You probably also tend to be an observer of, always aware of how you look and sound from an outside perspective. That's probably why introverts are more likely to be shy or socially anxious. But it also means you're consciously thinking about the technical details of your speech, like pacing and intonation. This is likely why social interactions are so tiring for an introvert: but it can give you a head-start in public speaking. Those who are not naturals at social interaction also spend a lot of time observing others, analysing and mimicking (or avoiding in some cases!) the way they speak and behave.

Apparently many professional actors are self-described introverts.I don't think that's surprising at all.

Wednesday, April 10, 2013

New story: And Though Worms Destroy

My latest story And Though Worms Destroy is up at Every Day Fiction.  They publish a new flash fiction piece every day: ideal for when you have a spare few minutes during the day!

This story was another idea I had around Christmas-time, inspired by snippets of Handel's Messiah which were playing over and over in my head, and all that related apocalyptic imagery.

I was also wondering about these female archetypes -- the sinful temptress and the pure virgin mother, both defined entirely by patriarchal religion and set up in opposition to each other -- and what they'd actually have to say to each other if it was up to them.

Wednesday, April 03, 2013

More on lectures

Previous post: Sliding towards a conclusion

So a lot of lectures and presentations are done badly. Overuse of slides and visual aids is part of that. The fact that often people who are good at academic work and research are often not so good at the performance aspect of public speaking is part of it too. But what if the problem is more fundamental than that? Maybe the lecture itself is an archaic and inefficient way of transferring knowledge.

It's difficult to concentrate on a monologue for a full hour. How often do you do that in your everyday life? It's difficult to concentrate on a monologue for two minutes, as you know if you've ever been stuck in conversation with the sort of person who's prone to them.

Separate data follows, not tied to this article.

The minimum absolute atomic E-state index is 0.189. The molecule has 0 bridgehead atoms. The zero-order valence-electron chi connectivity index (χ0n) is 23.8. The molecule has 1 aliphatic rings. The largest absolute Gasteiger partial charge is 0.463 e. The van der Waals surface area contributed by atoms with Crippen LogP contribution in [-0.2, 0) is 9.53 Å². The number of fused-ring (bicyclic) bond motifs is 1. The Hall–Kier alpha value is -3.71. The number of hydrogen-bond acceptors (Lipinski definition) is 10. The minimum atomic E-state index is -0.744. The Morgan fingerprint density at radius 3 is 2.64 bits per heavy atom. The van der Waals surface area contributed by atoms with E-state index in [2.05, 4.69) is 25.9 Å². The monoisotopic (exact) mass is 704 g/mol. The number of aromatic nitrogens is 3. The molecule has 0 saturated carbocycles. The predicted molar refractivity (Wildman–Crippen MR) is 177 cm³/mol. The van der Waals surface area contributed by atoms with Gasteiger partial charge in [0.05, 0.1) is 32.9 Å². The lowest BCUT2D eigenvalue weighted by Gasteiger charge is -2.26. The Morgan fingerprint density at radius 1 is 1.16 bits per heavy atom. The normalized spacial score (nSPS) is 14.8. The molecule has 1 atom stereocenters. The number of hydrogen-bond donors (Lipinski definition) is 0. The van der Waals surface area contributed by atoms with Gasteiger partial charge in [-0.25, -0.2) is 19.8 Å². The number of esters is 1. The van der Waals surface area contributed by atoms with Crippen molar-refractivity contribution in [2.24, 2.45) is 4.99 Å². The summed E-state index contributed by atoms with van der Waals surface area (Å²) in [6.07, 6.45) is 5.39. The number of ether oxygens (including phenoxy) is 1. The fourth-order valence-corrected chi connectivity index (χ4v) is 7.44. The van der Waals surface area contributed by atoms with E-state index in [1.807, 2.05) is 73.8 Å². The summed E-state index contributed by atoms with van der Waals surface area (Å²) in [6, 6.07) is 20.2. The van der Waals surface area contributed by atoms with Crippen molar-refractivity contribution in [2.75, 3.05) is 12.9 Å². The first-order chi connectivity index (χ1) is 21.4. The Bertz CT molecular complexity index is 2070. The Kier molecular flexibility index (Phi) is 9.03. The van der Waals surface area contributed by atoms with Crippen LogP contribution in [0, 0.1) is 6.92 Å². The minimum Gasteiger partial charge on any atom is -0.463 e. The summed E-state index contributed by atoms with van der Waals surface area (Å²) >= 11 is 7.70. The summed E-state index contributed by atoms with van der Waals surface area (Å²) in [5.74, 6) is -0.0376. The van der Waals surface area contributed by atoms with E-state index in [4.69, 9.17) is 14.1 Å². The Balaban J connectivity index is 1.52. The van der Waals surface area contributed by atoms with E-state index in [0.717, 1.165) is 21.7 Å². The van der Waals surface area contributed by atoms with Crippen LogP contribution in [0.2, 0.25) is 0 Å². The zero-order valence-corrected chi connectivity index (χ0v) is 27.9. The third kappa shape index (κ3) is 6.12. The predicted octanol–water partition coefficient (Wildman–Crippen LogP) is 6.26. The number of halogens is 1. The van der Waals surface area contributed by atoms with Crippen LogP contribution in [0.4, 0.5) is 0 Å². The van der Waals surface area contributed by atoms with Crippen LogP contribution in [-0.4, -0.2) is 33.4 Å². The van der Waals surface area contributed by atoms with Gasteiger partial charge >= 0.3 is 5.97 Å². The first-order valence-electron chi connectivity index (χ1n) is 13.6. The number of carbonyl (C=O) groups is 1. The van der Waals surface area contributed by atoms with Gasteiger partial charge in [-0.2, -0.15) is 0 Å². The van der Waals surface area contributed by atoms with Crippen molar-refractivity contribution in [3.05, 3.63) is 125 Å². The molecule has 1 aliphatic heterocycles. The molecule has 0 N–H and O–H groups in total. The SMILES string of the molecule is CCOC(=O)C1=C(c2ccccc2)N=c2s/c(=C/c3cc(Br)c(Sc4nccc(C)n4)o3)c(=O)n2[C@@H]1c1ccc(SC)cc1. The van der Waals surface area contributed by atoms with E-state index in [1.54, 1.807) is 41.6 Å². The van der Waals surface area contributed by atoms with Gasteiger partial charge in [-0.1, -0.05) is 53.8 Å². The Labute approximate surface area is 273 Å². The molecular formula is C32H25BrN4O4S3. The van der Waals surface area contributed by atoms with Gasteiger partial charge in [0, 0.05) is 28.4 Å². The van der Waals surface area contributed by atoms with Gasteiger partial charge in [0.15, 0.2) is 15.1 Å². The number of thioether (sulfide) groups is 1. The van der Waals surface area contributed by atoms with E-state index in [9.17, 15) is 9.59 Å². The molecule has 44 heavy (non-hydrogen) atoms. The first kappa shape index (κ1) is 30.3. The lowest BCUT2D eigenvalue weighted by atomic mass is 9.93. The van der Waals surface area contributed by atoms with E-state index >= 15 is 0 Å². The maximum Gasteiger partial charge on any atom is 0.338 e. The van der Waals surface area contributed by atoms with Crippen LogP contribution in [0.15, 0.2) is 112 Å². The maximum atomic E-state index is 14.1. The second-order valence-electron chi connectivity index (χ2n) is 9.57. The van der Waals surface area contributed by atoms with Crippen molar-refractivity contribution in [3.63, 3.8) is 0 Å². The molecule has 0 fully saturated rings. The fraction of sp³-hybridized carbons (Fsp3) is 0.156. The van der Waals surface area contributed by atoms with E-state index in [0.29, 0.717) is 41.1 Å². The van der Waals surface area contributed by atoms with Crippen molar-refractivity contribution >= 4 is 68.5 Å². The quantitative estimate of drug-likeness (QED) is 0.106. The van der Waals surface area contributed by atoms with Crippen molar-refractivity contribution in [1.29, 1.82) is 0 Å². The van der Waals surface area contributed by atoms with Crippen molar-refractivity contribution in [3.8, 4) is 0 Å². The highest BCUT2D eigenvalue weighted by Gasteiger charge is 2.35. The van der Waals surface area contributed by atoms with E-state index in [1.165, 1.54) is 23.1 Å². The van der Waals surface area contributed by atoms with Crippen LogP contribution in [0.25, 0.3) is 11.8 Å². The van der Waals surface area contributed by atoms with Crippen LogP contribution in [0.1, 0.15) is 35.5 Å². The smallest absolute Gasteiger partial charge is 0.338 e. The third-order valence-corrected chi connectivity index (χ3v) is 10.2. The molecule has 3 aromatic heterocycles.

It's difficult to take in new information in real-time like that, since most people need to reflect on difficult concepts in order to understand and absorb them - but in a lecture if you stop paying attention for a moment you miss something. Sometimes you miss something that means it's impossible to catch up and you don't understand anything that's said for the rest of the hour. Unless you record it - but then why not just have the recording and skip the live performances?
In my personal experience, lectures were the least efficient way of learning I could have imagined. I often left knowing no more than I did at the start.

What was useful for me was studying the handouts and textbooks afterwards, when I had the space and time to think without having to listen to someone talking at the same time (surely that's a challenge to anyone's multi-tasking abilities?). What was also very useful occasionally was going to see the lecturer during office hours to ask for clarification on any point I couldn't fully understand on my own. Tutorials and problem classes were good too.

But the lecture itself seemed irrelevant, a waste of everyone's time. Judging by the amount of sleeping, reading,whispering, texting etc going on, I wasn't the only one to feel that way.For many students, the lecture seemed almost a form of religious observance, as though attendance was what counted, as though knowledge (or credit) would be magically absorbed just by being physically there.

An alternative model could look like this: lecturers provide or recommend materials for students to study in their own time (could be online courses, might be a chapter from a textbook for first-year undergraduates learning the basics, maybe some relevant papers or review articles for more advanced years or postgrads). This would be followed by small-group tutorials for questions, discussion, detailed explanations. All of which would mean more when everyone present was familiar with the material.